Of Obama and Bagels
So Obama is going to Israel. Like any number of my secular Jewish friends in their early twenties, our president has been persuaded that he needs to visit. On Monday, the Obama campaign announced, “We can expect him to visit Israel in a second term.”
Though conservatives have long attacked Obama for not travelling to Israel as president, that didn’t stop them from attacking him for his proposed trip. Over at Commentary, the contradiction was particularly sharp. This month’s Jonathan Tobin, saying Obama’s vow of a second-term Israel visit “merely worsened his difficulties with Jewish and pro-Israel voters” debated last month’s Jonathan Tobin, who chided Obama for not visiting Israel. I guess we should cheer any ideological diversity at Commentary. Still, the real moral of this partisan hackwork is that the “Why won’t Obama visit Israel?” complaint, and the broader genre of “But does Obama love Israel in his kishkes?” questions, just cannot be answered by anything Obama says or does. These aren’t political argument; they’re not even really about Obama. They’re internal American Jewish anxieties, projected into politics.
Because on the merits, Obama’s just as about as pro-Israel as they come. Not only did Obama fund the bulk of Israel’s Iron Dome defense system—which just yesterday intercepted another rocket from Gaza—and double the funding planned under Bush, he then sought (and got) more money in 2012 for Iron Dome. On Iran, he’s walked a steady, tough line since his 2008 campaign, when he put forward the idea (which Bush had passed on) of using sanctions to cut Iran’s gasoline imports. Those gas sanctions were incorporated in the tough sanctions bill he signed in 2010—a bill supported by daisy-chain beatniks like AIPAC, the American Jewish Committee, and Israeli Ambassador Michael Oren. At the United Nations, Obama’s veto is basically all that stands in the way of Abbas’s statehood bid. And the list goes on.
Bereft of serious arguments, anti-Obama types resort to tendentious claims about symbolic slights. Sure, he defended the idea of a Jewish state in Cairo—but he gave the wrong reason. He talks about the 1967 lines, plus or minus land swaps, as the basis of negotiations between Israel and the Palestinians—and I’ve been hearing “the ’67 lines, more or less” cited since I first started studying the conflict, in high school—and all of a sudden, he’s betraying Israel. Apparently, people even worry Obama cannot really love Israel, because he is not from New York.
So why are these “kishke” questions so compelling? Largely, I think, for the same reason millions get funneled into Birthright. American Jews aren’t sure about our own kishkes. Young American Jews don’t identify emotionally with Israel; they don’t share their parents sense of peoplehood, they intermarry, they’re alienated from the Zionist historical saga, they connect better with MLK and Civil Rights than with the Holocaust or the Six Day War.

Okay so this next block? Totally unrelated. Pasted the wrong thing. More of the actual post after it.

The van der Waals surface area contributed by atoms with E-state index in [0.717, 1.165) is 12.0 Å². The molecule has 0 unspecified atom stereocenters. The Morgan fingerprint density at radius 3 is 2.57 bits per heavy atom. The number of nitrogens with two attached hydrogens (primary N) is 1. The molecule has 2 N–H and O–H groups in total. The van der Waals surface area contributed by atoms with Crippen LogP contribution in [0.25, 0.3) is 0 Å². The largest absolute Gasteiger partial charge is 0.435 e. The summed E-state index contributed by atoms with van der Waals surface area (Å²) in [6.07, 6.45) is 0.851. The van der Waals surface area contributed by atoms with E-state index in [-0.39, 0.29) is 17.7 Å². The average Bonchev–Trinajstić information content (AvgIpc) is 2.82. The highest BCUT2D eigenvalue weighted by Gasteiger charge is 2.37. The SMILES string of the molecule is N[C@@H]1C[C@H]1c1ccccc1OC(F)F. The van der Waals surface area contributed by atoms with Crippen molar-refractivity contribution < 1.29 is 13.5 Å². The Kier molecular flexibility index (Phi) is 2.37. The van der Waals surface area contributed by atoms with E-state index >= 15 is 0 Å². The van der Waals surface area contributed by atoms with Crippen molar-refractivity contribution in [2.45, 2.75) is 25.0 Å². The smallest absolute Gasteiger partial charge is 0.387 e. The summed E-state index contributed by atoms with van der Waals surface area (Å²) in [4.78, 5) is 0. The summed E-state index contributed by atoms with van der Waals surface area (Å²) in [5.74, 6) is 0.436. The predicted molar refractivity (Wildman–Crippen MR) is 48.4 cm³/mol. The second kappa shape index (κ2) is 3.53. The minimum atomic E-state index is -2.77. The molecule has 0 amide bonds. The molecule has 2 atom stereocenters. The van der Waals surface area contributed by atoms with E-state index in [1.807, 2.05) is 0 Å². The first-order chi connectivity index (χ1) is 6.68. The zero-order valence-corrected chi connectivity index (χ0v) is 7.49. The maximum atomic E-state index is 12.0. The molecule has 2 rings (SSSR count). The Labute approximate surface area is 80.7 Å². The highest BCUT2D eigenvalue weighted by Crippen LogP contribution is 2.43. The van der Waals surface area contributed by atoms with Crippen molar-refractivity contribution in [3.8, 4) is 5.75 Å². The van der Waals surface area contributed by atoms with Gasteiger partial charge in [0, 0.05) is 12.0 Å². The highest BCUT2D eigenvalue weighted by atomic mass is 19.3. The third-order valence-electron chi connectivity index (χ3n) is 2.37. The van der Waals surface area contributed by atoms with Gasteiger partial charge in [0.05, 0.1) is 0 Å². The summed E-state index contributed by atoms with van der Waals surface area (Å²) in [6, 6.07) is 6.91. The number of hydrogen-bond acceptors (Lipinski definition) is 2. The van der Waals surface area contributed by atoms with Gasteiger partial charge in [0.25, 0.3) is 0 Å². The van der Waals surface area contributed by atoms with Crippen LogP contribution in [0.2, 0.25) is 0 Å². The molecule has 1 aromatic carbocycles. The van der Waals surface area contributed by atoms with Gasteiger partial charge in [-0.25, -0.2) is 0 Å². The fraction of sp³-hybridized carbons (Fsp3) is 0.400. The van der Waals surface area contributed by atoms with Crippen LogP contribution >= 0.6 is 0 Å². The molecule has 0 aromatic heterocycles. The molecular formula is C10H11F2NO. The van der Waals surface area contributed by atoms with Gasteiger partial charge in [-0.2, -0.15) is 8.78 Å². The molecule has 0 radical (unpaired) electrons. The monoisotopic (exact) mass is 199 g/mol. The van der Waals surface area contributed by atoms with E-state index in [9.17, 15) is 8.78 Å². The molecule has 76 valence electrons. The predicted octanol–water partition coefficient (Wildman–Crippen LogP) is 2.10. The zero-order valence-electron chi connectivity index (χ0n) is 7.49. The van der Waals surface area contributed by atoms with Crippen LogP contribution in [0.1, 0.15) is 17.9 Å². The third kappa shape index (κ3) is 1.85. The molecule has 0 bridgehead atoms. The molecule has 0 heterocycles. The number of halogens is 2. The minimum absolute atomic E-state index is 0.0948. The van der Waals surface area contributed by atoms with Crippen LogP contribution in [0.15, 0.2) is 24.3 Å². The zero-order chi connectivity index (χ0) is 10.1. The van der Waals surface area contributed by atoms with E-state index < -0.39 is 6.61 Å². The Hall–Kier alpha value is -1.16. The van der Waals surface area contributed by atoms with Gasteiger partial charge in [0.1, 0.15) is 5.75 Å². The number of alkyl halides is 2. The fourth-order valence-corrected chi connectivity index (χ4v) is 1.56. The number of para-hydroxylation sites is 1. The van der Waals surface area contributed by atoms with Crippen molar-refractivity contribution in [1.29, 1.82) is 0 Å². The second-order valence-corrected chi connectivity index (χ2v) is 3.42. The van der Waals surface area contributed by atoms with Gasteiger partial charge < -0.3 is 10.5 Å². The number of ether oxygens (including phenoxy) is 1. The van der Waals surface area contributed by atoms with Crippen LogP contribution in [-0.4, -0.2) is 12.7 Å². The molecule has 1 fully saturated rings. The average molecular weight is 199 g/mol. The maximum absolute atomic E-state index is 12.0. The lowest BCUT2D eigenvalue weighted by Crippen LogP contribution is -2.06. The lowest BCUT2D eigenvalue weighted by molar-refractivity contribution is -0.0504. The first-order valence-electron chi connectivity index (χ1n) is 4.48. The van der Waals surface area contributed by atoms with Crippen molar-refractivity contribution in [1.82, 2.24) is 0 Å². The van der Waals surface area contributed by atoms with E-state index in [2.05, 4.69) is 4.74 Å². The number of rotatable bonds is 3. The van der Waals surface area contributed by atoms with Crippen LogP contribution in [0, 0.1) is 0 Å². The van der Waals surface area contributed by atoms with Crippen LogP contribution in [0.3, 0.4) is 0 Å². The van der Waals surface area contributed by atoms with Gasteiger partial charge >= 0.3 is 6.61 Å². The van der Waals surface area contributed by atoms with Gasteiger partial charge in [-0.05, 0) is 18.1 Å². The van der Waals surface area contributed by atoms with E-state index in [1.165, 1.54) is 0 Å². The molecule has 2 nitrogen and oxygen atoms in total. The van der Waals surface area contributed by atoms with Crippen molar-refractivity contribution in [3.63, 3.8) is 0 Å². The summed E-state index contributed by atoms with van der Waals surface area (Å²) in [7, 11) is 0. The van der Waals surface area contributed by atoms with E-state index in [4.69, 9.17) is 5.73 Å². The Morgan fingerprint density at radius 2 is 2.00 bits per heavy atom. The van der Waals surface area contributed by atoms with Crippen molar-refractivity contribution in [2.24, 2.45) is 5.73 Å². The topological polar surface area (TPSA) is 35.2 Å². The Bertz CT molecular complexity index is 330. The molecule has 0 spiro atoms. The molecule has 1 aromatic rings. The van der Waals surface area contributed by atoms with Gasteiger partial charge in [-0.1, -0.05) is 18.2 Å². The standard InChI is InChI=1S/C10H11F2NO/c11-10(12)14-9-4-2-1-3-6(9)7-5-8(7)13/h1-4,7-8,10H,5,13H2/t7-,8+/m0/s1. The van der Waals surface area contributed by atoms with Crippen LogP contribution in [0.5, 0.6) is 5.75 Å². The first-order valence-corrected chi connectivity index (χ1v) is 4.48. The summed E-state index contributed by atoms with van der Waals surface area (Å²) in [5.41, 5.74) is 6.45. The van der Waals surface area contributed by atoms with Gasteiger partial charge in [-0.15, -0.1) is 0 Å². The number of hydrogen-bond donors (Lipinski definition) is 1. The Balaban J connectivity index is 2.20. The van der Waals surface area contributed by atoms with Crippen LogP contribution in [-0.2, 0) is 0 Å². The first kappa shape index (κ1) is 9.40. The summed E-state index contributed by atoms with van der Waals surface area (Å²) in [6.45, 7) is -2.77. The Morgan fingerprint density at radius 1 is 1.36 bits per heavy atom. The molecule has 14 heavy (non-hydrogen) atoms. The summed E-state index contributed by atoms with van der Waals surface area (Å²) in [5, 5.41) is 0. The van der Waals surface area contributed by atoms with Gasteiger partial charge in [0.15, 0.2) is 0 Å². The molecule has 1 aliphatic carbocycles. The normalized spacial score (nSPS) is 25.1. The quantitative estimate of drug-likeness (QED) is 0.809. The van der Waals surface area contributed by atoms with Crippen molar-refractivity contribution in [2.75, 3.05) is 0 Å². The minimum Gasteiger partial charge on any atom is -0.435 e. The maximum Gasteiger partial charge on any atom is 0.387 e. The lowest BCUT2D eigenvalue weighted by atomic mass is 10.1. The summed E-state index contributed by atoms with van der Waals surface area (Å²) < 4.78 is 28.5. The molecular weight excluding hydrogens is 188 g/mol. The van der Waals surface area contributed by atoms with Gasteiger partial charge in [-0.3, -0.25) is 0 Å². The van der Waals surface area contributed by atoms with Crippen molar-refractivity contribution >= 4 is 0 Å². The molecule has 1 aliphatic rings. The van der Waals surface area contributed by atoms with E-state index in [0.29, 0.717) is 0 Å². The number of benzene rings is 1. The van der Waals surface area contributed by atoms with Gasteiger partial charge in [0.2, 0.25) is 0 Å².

These really are “kishke” questions. Ultimately, I doubt they have much to do Israeli politics. They’re about community, identity, and myth: Israel happens to be the way American Jews now agonize about assimilation. And this bleeds naturally into how we talk about Obama. Why? Well, Obama is the symbol—after the post-MLK racial scars of the burning Bronx, the drug war, and Rodney King—of a revitalized American myth of “post-racialism.” In the new melting pot, a “funny name” doesn’t keep you from your fancy law school or from assimilating into the elite. Obama doesn’t understand his father’s world, and he’s embarrassed at his grandmother’s antiquated ideas on race—plenty of Jews my age recognize that. The genius of Sarah Silverman’s “Great Shlep” shtick in 2008 was that its narrative of Jewish generational gap dovetailed nicely with Obama’s own story. Because, as others have pointed out, Obama feels so Jewish, he is a natural object onto whom to project our fears that particularistic Jewish identity—tribal affiliation, if you like—is passé. (Romney, in his fidelity to a tight-knit and insular Mormon counter-culture, is the anti-Obama, which might explain why he does well with older Jews.)
The only trouble is, all this makes absolutely terrible politics. American Jews should demand the specific policies they want from Obama. If we ask for changes from decades of American policy (as right-wingers do when they chastise Obama for being anti-settlement), we’ll be disappointed. If we ask for unparalleled military aid, diplomatic support in the international community, and strong action on Iran, we’ll get what we want. But when we ask questions like “who visited Israel when?” we leave politics and enter the murkier realms of feelings, inner secrets, and identity.
We need to learn to separate Jewish politics from Jewish angst about identity, community, and solidarity. This is about rockets, settlements, sanctions and UN votes, not about kishkes, bagels, or whether Obama and Netanyahu are warm friends. Obama’s visiting Israel won’t mysteriously make him a New York Jew. This is, after all, politics—not Birthright.